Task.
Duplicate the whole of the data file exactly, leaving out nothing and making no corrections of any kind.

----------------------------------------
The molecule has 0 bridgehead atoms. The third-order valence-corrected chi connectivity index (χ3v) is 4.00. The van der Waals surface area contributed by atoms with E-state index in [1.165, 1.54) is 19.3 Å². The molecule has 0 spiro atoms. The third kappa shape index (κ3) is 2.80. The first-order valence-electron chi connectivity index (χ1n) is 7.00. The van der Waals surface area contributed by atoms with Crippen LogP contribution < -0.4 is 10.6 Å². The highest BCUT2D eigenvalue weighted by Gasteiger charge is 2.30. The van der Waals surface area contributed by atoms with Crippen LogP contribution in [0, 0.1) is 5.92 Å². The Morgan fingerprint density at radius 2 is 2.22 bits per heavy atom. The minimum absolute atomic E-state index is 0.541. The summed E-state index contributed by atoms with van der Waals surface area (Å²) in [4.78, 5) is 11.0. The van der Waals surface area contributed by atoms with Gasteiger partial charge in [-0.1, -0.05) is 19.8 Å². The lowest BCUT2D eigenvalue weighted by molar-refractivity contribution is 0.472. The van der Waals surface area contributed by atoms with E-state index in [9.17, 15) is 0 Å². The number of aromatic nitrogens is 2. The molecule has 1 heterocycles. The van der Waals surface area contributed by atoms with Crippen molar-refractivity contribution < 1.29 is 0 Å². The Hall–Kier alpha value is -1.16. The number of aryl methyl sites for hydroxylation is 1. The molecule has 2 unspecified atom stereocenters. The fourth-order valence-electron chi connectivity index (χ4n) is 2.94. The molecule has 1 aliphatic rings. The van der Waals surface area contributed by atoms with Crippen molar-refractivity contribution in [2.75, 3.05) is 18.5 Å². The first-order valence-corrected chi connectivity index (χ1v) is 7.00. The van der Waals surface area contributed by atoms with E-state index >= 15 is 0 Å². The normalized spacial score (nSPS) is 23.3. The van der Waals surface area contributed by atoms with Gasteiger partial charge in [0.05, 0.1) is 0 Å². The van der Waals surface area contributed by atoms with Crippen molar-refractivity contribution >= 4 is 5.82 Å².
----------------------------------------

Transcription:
The molecule has 0 bridgehead atoms. The third-order valence-corrected chi connectivity index (χ3v) is 4.00. The van der Waals surface area contributed by atoms with E-state index in [1.165, 1.54) is 19.3 Å². The molecule has 0 spiro atoms. The third kappa shape index (κ3) is 2.80. The first-order valence-electron chi connectivity index (χ1n) is 7.00. The van der Waals surface area contributed by atoms with Crippen LogP contribution < -0.4 is 10.6 Å². The highest BCUT2D eigenvalue weighted by Gasteiger charge is 2.30. The van der Waals surface area contributed by atoms with Crippen LogP contribution in [0, 0.1) is 5.92 Å². The Morgan fingerprint density at radius 2 is 2.22 bits per heavy atom. The minimum absolute atomic E-state index is 0.541. The summed E-state index contributed by atoms with van der Waals surface area (Å²) in [4.78, 5) is 11.0. The van der Waals surface area contributed by atoms with Gasteiger partial charge in [-0.1, -0.05) is 19.8 Å². The lowest BCUT2D eigenvalue weighted by molar-refractivity contribution is 0.472. The van der Waals surface area contributed by atoms with E-state index in [9.17, 15) is 0 Å². The number of aromatic nitrogens is 2. The molecule has 1 heterocycles. The van der Waals surface area contributed by atoms with Crippen molar-refractivity contribution < 1.29 is 0 Å². The Hall–Kier alpha value is -1.16. The number of aryl methyl sites for hydroxylation is 1. The molecule has 2 unspecified atom stereocenters. The fourth-order valence-electron chi connectivity index (χ4n) is 2.94. The molecule has 1 aliphatic rings. The van der Waals surface area contributed by atoms with Crippen molar-refractivity contribution in [2.75, 3.05) is 18.5 Å². The first-order valence-corrected chi connectivity index (χ1v) is 7.00. The van der Waals surface area contributed by atoms with E-state index >= 15 is 0 Å². The normalized spacial score (nSPS) is 23.3. The van der Waals surface area contributed by atoms with Gasteiger partial charge in [0.05, 0.1) is 0 Å². The van der Waals surface area contributed by atoms with Crippen molar-refractivity contribution >= 4 is 5.82 Å².